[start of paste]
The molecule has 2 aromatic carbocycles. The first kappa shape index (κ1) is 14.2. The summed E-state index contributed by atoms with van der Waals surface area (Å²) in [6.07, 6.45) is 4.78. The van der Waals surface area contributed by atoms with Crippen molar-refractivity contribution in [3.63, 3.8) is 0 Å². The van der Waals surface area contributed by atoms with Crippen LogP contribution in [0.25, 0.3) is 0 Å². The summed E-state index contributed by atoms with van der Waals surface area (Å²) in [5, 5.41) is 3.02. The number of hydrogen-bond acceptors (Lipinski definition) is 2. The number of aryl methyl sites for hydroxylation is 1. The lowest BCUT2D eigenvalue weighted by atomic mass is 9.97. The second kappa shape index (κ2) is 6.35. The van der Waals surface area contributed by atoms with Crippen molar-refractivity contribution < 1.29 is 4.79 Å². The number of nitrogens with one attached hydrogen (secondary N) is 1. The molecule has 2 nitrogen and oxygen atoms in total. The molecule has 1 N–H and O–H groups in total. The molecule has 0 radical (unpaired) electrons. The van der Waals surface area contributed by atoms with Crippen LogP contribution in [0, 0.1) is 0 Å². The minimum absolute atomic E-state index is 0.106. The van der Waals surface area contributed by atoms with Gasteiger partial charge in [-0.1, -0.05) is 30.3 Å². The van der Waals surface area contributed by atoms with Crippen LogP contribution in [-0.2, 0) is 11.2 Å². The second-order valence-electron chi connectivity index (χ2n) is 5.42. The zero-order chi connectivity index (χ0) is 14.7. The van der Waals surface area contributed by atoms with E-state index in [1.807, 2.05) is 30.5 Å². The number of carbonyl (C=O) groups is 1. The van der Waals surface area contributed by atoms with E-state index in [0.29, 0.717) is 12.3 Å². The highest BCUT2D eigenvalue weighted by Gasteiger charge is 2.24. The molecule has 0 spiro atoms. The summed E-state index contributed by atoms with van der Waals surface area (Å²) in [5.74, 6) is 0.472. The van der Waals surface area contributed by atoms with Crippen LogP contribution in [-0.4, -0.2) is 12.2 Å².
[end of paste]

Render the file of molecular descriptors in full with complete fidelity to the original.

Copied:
The molecule has 2 aromatic carbocycles. The first kappa shape index (κ1) is 14.2. The summed E-state index contributed by atoms with van der Waals surface area (Å²) in [6.07, 6.45) is 4.78. The van der Waals surface area contributed by atoms with Crippen molar-refractivity contribution in [3.63, 3.8) is 0 Å². The van der Waals surface area contributed by atoms with Crippen LogP contribution in [0.25, 0.3) is 0 Å². The summed E-state index contributed by atoms with van der Waals surface area (Å²) in [5, 5.41) is 3.02. The number of hydrogen-bond acceptors (Lipinski definition) is 2. The number of aryl methyl sites for hydroxylation is 1. The lowest BCUT2D eigenvalue weighted by atomic mass is 9.97. The second kappa shape index (κ2) is 6.35. The van der Waals surface area contributed by atoms with Crippen molar-refractivity contribution < 1.29 is 4.79 Å². The number of nitrogens with one attached hydrogen (secondary N) is 1. The molecule has 2 nitrogen and oxygen atoms in total. The molecule has 1 N–H and O–H groups in total. The molecule has 0 radical (unpaired) electrons. The van der Waals surface area contributed by atoms with Crippen LogP contribution in [0, 0.1) is 0 Å². The minimum absolute atomic E-state index is 0.106. The van der Waals surface area contributed by atoms with Gasteiger partial charge in [-0.1, -0.05) is 30.3 Å². The van der Waals surface area contributed by atoms with Crippen LogP contribution in [-0.2, 0) is 11.2 Å². The second-order valence-electron chi connectivity index (χ2n) is 5.42. The zero-order chi connectivity index (χ0) is 14.7. The van der Waals surface area contributed by atoms with E-state index in [1.807, 2.05) is 30.5 Å². The number of carbonyl (C=O) groups is 1. The van der Waals surface area contributed by atoms with E-state index in [0.29, 0.717) is 12.3 Å². The highest BCUT2D eigenvalue weighted by Gasteiger charge is 2.24. The molecule has 0 spiro atoms. The summed E-state index contributed by atoms with van der Waals surface area (Å²) in [5.74, 6) is 0.472. The van der Waals surface area contributed by atoms with Crippen LogP contribution in [-0.4, -0.2) is 12.2 Å².